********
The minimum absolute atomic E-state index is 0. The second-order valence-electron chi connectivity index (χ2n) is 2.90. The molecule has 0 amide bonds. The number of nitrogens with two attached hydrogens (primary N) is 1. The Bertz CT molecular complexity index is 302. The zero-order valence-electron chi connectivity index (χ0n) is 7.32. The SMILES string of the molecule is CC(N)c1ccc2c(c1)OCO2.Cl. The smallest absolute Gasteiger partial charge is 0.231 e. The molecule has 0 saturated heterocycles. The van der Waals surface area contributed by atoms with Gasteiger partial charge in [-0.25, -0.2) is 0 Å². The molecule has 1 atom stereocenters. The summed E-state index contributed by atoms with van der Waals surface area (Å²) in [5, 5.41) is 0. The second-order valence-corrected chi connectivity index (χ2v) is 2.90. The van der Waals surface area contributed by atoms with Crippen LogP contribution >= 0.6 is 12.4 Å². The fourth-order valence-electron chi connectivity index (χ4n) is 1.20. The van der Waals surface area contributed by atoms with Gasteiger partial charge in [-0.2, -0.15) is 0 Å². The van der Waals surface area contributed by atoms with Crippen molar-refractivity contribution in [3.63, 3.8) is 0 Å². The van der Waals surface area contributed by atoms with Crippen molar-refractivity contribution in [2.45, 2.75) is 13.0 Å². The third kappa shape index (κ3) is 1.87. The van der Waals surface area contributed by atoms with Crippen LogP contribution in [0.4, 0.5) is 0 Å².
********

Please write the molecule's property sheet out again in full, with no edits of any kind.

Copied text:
The minimum absolute atomic E-state index is 0. The second-order valence-electron chi connectivity index (χ2n) is 2.90. The molecule has 0 amide bonds. The number of nitrogens with two attached hydrogens (primary N) is 1. The Bertz CT molecular complexity index is 302. The zero-order valence-electron chi connectivity index (χ0n) is 7.32. The SMILES string of the molecule is CC(N)c1ccc2c(c1)OCO2.Cl. The smallest absolute Gasteiger partial charge is 0.231 e. The molecule has 0 saturated heterocycles. The van der Waals surface area contributed by atoms with Gasteiger partial charge in [-0.25, -0.2) is 0 Å². The molecule has 1 atom stereocenters. The summed E-state index contributed by atoms with van der Waals surface area (Å²) in [5, 5.41) is 0. The second-order valence-corrected chi connectivity index (χ2v) is 2.90. The van der Waals surface area contributed by atoms with Crippen LogP contribution >= 0.6 is 12.4 Å². The fourth-order valence-electron chi connectivity index (χ4n) is 1.20. The van der Waals surface area contributed by atoms with Gasteiger partial charge in [-0.2, -0.15) is 0 Å². The van der Waals surface area contributed by atoms with Crippen molar-refractivity contribution in [3.63, 3.8) is 0 Å². The van der Waals surface area contributed by atoms with Crippen molar-refractivity contribution in [2.45, 2.75) is 13.0 Å². The third kappa shape index (κ3) is 1.87. The van der Waals surface area contributed by atoms with Crippen LogP contribution in [0.4, 0.5) is 0 Å².